If Uber were permitted to operate in this they would implement their surge pricing. Halifax will find themselves in the same position as Toronto paying as much as three time normal cab rates.
Taxis rates are regulated and consistent.
It is predicted that if Uber were permitted in Halifax, the driver turnover rate would follow trends in other cities where only 4% of drivers remain working for Uber after just one year.
According to Uber Statistics: Average Uber driver income is $364/month
US Uber and Lyft drivers’ median hourly rate can be as low as $8.55
The income as an Uber driver is not sustainable to keep a quality car on the road.
There is a safety risk to allowing amateur drivers who decide to become part time professional drivers as a side hussle. They are usually inexperienced or low experienced drivers trying to supplement their income. Read this response by a former Rideshare driver: How dangerous is Uber for drivers/passengers?
There is a lot of pressure on a driver to answer the Uber app when working. When a service call comes in from Uber — by way of a loud beeping on the phone — a driver typically has 15 seconds to tap the phone to accept the fare. That can mean looking at the phone, seeing how far away the customer is and then making a decision. Failure to respond in 15 seconds means the fare goes to a different driver. In some cities, including New York, failure to respond to several calls in a row can lead to Uber’s temporarily suspending a driver. You need not be a neuroscientist or safety advocate to see the potential for danger when the phone, a potential source of driver distraction, becomes an essential means of transaction.
As already stated the high demand for taxis is on Friday and Saturday nights. During this time the usual way of getting home is to hail a cab from the street. Regulated taxis are marked vehicles, drivers are required to display their license in the car to the passengers. The car has a HRM decals stating the license number on the bumper, and on the inside windows of the vehicle.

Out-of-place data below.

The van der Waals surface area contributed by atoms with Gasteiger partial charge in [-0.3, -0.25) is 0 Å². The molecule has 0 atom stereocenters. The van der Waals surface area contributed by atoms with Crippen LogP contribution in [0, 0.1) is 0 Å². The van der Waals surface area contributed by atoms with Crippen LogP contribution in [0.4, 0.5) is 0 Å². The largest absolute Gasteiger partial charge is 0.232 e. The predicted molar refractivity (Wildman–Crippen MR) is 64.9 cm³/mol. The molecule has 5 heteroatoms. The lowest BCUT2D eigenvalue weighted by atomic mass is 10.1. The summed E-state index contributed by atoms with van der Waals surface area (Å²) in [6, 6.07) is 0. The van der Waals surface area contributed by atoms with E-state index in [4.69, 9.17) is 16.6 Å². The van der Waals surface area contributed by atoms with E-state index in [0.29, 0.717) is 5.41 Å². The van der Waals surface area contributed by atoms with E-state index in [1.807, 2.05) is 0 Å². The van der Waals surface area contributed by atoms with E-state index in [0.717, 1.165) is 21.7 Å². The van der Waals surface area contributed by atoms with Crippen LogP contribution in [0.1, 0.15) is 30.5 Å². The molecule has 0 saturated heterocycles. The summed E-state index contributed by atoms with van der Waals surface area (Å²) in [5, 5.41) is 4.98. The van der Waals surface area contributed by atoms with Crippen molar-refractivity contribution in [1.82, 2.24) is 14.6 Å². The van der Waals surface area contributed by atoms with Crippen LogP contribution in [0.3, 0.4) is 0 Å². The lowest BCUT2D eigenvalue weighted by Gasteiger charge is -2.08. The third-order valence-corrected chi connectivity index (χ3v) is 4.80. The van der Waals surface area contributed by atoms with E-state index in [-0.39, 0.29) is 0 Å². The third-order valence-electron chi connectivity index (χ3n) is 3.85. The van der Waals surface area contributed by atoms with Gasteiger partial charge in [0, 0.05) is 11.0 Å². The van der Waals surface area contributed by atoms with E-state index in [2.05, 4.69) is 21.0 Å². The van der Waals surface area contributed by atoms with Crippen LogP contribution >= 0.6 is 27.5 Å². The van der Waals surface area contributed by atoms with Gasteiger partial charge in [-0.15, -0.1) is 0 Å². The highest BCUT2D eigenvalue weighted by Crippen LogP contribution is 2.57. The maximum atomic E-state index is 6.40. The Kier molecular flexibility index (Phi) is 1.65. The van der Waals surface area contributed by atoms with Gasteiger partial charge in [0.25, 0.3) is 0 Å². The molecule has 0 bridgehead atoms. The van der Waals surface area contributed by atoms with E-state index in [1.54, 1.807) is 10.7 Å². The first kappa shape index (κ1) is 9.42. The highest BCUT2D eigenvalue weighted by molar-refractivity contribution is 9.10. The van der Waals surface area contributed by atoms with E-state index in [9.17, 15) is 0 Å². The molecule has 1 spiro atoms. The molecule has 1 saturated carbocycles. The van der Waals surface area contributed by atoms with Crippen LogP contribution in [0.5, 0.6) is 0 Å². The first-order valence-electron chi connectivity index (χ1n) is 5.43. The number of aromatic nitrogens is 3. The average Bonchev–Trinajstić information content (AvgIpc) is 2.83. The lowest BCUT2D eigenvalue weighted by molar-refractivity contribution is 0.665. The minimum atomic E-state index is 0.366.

While hailing an Uber is prohibited, it will not stop inebriated individuals from attempting to hail any car they see with an Uber sticker on the window of the car.
Or worse – those who purposely attempt to state impersonate an Uber driver that they ordered and pickup up unsuspecting single women. When you take into account that anyone can purchase an Uber sticker and represent themselves as an Uber driver – this alone puts the public at risk from criminals with ill intent.
If Halifax’s concern is safety – allowing Uber to roam the streets on busy nights is a safety risk to the public itself.
Fake Uber Drivers
Riders Beware of Fake Uber Drivers
Fake Uber driver pleads guilty to sexual assault and fraud
Fake Uber driver accused of sexual assault released on bail
Ottawa man who allegedly impersonated an Uber driver facing sexual assault charges
It is a false perception that a passenger is any safer in an Uber car. The above “ghost car” scenario is a primary example of the risks of unmarked or easily Uber-marked cars.
There is also a growing list of sexual assault cases in Canada & the US from Uber and other Ride-Share app companies:
Sexual Assaults by Uber & other Rideshare App Companies